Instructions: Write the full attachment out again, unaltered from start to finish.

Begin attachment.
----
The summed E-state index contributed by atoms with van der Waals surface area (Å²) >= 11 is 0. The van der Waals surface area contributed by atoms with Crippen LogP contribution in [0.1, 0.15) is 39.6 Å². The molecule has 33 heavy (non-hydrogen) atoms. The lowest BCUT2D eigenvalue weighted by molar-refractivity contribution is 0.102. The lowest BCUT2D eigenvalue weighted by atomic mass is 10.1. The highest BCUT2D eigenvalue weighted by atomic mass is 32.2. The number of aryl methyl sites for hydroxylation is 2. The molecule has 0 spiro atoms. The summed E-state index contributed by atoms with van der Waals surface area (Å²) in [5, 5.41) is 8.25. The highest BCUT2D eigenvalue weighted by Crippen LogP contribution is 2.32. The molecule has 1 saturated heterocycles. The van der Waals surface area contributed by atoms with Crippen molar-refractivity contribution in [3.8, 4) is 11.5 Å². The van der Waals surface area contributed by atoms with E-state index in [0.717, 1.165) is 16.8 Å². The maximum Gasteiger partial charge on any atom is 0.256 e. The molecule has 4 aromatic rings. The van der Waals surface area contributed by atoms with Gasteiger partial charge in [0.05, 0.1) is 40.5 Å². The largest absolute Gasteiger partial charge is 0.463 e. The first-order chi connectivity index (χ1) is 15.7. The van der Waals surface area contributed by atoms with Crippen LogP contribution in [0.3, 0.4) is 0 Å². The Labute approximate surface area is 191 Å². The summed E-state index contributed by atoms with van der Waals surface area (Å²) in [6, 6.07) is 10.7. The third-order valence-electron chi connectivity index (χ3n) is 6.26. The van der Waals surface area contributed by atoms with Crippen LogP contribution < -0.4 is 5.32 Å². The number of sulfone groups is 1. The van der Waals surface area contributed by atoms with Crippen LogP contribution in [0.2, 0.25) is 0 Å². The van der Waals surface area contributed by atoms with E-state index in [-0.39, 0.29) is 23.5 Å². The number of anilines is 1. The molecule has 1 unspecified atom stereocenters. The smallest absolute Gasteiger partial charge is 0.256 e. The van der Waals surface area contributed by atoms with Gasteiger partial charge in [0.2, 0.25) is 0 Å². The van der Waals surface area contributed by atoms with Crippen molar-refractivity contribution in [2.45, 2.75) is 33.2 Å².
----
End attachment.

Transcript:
The summed E-state index contributed by atoms with van der Waals surface area (Å²) >= 11 is 0. The van der Waals surface area contributed by atoms with Crippen LogP contribution in [0.1, 0.15) is 39.6 Å². The molecule has 33 heavy (non-hydrogen) atoms. The lowest BCUT2D eigenvalue weighted by molar-refractivity contribution is 0.102. The lowest BCUT2D eigenvalue weighted by atomic mass is 10.1. The highest BCUT2D eigenvalue weighted by atomic mass is 32.2. The number of aryl methyl sites for hydroxylation is 2. The molecule has 0 spiro atoms. The summed E-state index contributed by atoms with van der Waals surface area (Å²) in [5, 5.41) is 8.25. The highest BCUT2D eigenvalue weighted by Crippen LogP contribution is 2.32. The molecule has 1 saturated heterocycles. The van der Waals surface area contributed by atoms with Crippen molar-refractivity contribution in [3.8, 4) is 11.5 Å². The van der Waals surface area contributed by atoms with E-state index in [0.717, 1.165) is 16.8 Å². The maximum Gasteiger partial charge on any atom is 0.256 e. The molecule has 4 aromatic rings. The van der Waals surface area contributed by atoms with Gasteiger partial charge in [0.05, 0.1) is 40.5 Å². The largest absolute Gasteiger partial charge is 0.463 e. The first-order chi connectivity index (χ1) is 15.7. The van der Waals surface area contributed by atoms with Crippen LogP contribution in [0.3, 0.4) is 0 Å². The Labute approximate surface area is 191 Å². The summed E-state index contributed by atoms with van der Waals surface area (Å²) in [6, 6.07) is 10.7. The third-order valence-electron chi connectivity index (χ3n) is 6.26. The van der Waals surface area contributed by atoms with Crippen LogP contribution < -0.4 is 5.32 Å². The number of sulfone groups is 1. The van der Waals surface area contributed by atoms with Crippen LogP contribution in [0.2, 0.25) is 0 Å². The van der Waals surface area contributed by atoms with E-state index in [-0.39, 0.29) is 23.5 Å². The number of anilines is 1. The molecule has 1 unspecified atom stereocenters. The smallest absolute Gasteiger partial charge is 0.256 e. The van der Waals surface area contributed by atoms with Gasteiger partial charge in [0.2, 0.25) is 0 Å². The van der Waals surface area contributed by atoms with Crippen molar-refractivity contribution in [2.45, 2.75) is 33.2 Å².